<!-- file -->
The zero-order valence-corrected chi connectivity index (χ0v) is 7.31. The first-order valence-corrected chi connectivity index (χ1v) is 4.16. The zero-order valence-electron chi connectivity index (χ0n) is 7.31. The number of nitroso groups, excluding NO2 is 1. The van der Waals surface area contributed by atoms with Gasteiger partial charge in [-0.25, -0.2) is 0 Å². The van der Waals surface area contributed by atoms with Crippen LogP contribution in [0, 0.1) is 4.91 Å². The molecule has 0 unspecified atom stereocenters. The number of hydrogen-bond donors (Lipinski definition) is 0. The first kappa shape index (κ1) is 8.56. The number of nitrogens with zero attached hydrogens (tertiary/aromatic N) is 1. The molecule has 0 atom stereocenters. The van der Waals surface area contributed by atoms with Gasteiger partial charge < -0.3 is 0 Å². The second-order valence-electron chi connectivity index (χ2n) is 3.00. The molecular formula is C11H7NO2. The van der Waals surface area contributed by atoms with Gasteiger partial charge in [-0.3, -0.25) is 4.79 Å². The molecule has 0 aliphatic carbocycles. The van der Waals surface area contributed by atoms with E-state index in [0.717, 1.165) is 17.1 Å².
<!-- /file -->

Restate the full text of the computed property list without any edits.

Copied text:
The zero-order valence-corrected chi connectivity index (χ0v) is 7.31. The first-order valence-corrected chi connectivity index (χ1v) is 4.16. The zero-order valence-electron chi connectivity index (χ0n) is 7.31. The number of nitroso groups, excluding NO2 is 1. The van der Waals surface area contributed by atoms with Gasteiger partial charge in [-0.25, -0.2) is 0 Å². The van der Waals surface area contributed by atoms with Crippen LogP contribution in [0, 0.1) is 4.91 Å². The molecule has 0 unspecified atom stereocenters. The number of hydrogen-bond donors (Lipinski definition) is 0. The first kappa shape index (κ1) is 8.56. The number of nitrogens with zero attached hydrogens (tertiary/aromatic N) is 1. The molecule has 0 atom stereocenters. The van der Waals surface area contributed by atoms with Gasteiger partial charge < -0.3 is 0 Å². The second-order valence-electron chi connectivity index (χ2n) is 3.00. The molecular formula is C11H7NO2. The van der Waals surface area contributed by atoms with Gasteiger partial charge in [-0.3, -0.25) is 4.79 Å². The molecule has 0 aliphatic carbocycles. The van der Waals surface area contributed by atoms with E-state index in [0.717, 1.165) is 17.1 Å².